Tips for Trailering, Launching, and Retrieving Your Boat

By myBoat.com Staff Writer

 

Palm Harbor, FL -- If you've never trailered a boat, there are several things you need to consider. First is the towing capacity of your car, truck or SUV. This information can typically be found in your vehicle's owner's manual.

 

Weighing In

Your boat's owner's manual will list the "dry weight" of your boat. That's the weight of the boat, less fuel and gear. Make sure when you're assessing your vehicle's towing capacity that you add several hundred pounds to the dry weight of the boat to account for those extras.

 

Muscle Power

As the weight, length and width (beam) of a given boat increase, so does the power needed to launch and retrieve it. A small boat may be easy for one person to handle at the ramp but larger boats, generally those more than 25 feet, may require additional hands. Don't be afraid to ask for help at the ramp if you need it. Trailer boaters are always happy to help.

 

Consult Your State Laws

Trailering laws vary from state to state and often are based on weight and beam. Click Here to see what your state laws are as it relates to towing.

 

Basic Trailering Checklist

Never tow your boat trailer before you check to be sure: 

·         Coupler, hitch and hitch ball are of the same size

·         Coupler and safety chains are safely secured to hitch of tow vehicle

·         All fasteners are properly tightened

·         Boat is securely tied down to trailer (winch line is not a tie down)

·         Wheel lug nuts are properly tightened

·         Wheel bearings are properly adjusted and maintained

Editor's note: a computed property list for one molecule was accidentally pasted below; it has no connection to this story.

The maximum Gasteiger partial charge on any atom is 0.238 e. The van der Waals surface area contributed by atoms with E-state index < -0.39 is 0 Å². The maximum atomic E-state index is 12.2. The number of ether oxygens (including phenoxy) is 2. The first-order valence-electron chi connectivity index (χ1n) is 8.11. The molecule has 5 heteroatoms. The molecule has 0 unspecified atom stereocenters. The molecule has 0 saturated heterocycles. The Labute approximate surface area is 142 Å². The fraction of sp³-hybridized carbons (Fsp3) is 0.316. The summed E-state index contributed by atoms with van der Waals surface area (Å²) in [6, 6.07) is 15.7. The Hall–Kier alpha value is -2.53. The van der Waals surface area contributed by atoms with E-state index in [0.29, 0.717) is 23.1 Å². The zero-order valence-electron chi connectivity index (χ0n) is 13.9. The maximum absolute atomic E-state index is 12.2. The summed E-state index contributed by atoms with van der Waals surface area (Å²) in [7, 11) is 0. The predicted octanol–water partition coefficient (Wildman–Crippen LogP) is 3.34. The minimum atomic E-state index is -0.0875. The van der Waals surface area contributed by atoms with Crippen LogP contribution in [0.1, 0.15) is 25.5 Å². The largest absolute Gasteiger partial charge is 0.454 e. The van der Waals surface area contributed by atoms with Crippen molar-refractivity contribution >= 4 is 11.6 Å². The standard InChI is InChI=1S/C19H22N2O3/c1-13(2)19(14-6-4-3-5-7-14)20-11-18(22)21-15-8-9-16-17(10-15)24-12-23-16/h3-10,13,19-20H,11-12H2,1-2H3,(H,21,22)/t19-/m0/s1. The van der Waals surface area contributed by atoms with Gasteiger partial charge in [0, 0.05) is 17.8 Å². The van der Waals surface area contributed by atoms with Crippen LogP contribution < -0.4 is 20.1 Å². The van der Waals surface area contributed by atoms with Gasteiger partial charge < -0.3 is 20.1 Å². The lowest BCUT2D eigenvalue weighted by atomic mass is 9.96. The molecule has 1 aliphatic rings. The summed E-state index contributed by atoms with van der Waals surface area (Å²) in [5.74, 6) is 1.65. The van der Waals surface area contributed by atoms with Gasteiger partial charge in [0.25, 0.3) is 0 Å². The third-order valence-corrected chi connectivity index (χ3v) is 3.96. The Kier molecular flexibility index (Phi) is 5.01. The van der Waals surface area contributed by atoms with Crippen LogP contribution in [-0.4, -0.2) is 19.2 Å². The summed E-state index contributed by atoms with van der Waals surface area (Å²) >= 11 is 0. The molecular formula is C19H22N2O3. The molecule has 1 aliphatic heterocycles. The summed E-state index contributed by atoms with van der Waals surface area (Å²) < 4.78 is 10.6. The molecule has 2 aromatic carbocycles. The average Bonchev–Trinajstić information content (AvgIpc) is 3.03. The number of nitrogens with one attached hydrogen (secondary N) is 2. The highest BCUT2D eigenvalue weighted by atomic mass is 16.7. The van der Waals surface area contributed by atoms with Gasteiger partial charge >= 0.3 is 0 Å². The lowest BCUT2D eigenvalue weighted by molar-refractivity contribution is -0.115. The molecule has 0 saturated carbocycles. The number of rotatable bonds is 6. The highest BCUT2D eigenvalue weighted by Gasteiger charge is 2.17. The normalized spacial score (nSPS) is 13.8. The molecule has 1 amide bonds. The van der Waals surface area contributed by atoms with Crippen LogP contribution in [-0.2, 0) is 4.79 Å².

·         Load is within maximum load carrying capacity

·         Tires are properly inflated

·         All trailer lighting is working properly

·         Trailer brakes are properly adjusted and working (if trailer is so equipped)

·         Be sure to check local and state requirements regarding brakes and any additional equipment that may be required

 

Boat Trailer Maintenance

Trailer hubs and lights get dunked twice every time you launch and retrieve your boat. You need to pamper them as you would your boat- this is an essential element of boat trailer maintenance. Do an occasional inspection by popping off the cap with a screwdriver. If the bearings are dry, add grease. It's simple. Conduct routine maintenance by having a friend or family member occasionally stand behind your trailer and make sure the brake lights, taillights and turn signals are in good working order. As with your boat, a thorough freshwater wash down of your trailer after each use will extend the life of your hubs and lights. It's also a great boat maintenance idea to invest in a spare wheel, just in case.

 

When you arrive at the launch ramp, you're understandably eager to get your boat in the water. Before you just stick it in the water willy-nilly, you should know some of the basics of launching and retrieving your boat.

 

Launching Your Boat

When you arrive at the ramp area, park your truck and trailer in a spot well away from the ramp itself. Load all of your gear and prepare the boat for launch. Some ramps even have "staging areas" specifically for these tasks, which keeps people from clogging up the launch ramp with activities that already should have been done.